Too Nervous to Talk?
3 key things you should know
I get so nervous, how do you stop getting nervous!?
This is THE most popular question I am asked when I teach speaking or communication classes. The simple answer I always give is “you don’t”. Whenever delivering something to an audience there is always a jangle of nerves when you are about to head onto a stage, or to the front of the room and it’s not about not getting nervous, it is about accepting and using those nerves.
I am a radio DJ, singer and trainer and I still get nervous to varying degrees depending on what I am doing. I no longer get nervous when I deliver a radio program, because by now I have delivered 1000’s of hours of live radio, but at first I did. Other things however to this day still make me nervous, for instance when I am delivering a training class I get a very low dose of nervous excitement, I think I am not so nervous in this situation because my content is prepared well in advance, it is on the screen behind me and I am confident in what I am delivering.
Slightly more nerve racking is speaking in front of people, maybe at a gala, or as a guest speaker, because all eyes are on you and the audience has an expectation, be it to be entertained or informed and if I have no prompts and I am doing it from memory, I tend to be slightly more nervous than delivering training. I am most nervous however when I take to the stage with my band. As a singer, putting your self out there on a stage, in front of an audience with a band whose knowledge, or mistakes I can’t control makes me very nervous. In fact the first time I went on stage to do my first ever gig, I was so nervous that I was certain that when I had to sing that first line, that the words wouldn’t come out! Thankfully they did but for the first song my legs were shaking so much that I could actually hear my voice wobble! By the second or third song though, I was much more relaxed.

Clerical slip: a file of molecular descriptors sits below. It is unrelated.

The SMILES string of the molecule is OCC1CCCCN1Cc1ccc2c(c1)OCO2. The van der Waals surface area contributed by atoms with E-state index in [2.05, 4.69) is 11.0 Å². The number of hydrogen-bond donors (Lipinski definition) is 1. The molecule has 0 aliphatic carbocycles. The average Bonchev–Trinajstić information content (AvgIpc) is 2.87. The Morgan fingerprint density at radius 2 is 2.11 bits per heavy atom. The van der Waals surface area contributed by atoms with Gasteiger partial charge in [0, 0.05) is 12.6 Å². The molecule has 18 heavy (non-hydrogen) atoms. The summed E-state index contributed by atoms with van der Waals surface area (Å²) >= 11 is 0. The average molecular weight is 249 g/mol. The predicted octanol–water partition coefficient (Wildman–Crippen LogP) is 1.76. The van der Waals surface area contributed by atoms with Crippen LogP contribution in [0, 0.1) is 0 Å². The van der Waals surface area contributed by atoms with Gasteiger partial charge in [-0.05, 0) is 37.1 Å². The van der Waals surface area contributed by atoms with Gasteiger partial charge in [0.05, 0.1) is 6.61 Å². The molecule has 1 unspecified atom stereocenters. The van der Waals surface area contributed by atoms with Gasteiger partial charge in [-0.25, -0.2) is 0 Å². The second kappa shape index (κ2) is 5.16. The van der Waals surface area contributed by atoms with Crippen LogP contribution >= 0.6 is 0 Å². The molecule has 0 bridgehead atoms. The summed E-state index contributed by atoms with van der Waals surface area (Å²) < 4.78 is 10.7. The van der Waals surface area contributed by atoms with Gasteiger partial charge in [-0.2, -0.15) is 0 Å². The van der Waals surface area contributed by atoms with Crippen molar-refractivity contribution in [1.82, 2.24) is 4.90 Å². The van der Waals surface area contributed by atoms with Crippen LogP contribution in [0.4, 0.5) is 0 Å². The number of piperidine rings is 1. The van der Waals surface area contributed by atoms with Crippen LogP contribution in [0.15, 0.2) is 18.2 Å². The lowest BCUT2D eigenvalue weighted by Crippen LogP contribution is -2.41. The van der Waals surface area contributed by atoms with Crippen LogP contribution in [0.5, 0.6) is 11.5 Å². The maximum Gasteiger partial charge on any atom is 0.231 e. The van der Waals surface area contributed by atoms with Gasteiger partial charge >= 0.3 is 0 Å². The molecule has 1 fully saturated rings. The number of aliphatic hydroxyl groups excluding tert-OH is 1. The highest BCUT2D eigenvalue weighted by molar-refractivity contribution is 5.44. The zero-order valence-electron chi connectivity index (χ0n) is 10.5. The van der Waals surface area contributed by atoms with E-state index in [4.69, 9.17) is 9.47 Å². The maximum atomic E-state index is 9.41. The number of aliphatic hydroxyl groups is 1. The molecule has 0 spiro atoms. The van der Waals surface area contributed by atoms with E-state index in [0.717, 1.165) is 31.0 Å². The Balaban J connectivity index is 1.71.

Now, I use my nerves to good effect and any nerves are normally that of nervous excitement. You too can use that nervous energy in a different way to help you feel more confident, here’s 3 key things that you should know to help you deal with nerves:
1. Preparation will help calm nerves
There is no substitute for being prepared, know your speech, or material and points, prepare days in advance and tweak your speech or material until you are confident in it. Know your audience and write your material accordingly, prepare so much that you do not have to read your lines verbatim and can get through using only bulleted prompts.
2. You can actually fake confidence!
You never need to admit to your audience that you are nervous, in fact unless you are a gibbering wreck, I guarantee you that no one will notice if you are or not, so just pretend that you are. It honestly is as simple as that, visualize a confident state, stand tall and trust your preparation.
3. You must remember to breathe
For the first few years of delivering training or talking, I wasn’t so nervous to start with, but as the speech went on I found myself getting more and more nervous and anxious, I could feel my chest and throat tighten and my pulse raise. It wasn’t that I was getting more nervous; it was because I wasn’t breathing! This creates a kind of panic state in your body, your speaking will speed up, your pitch will elevate and your breathing become more and more shallow and unless you remember to breathe and slow down, you will almost certainly get to a point where you have to stop – remember, just breathe!
Speaking can be nerve racking – accepting that it is can be empowering. Use those nerves to help you prepare, use them to help you get excited and redirected into faking a confident state, the only real cure for nerves is to get out in front of people and do it, the more you practice the more you speak, the less nervous you will become over time, just remember the key points above and it will help!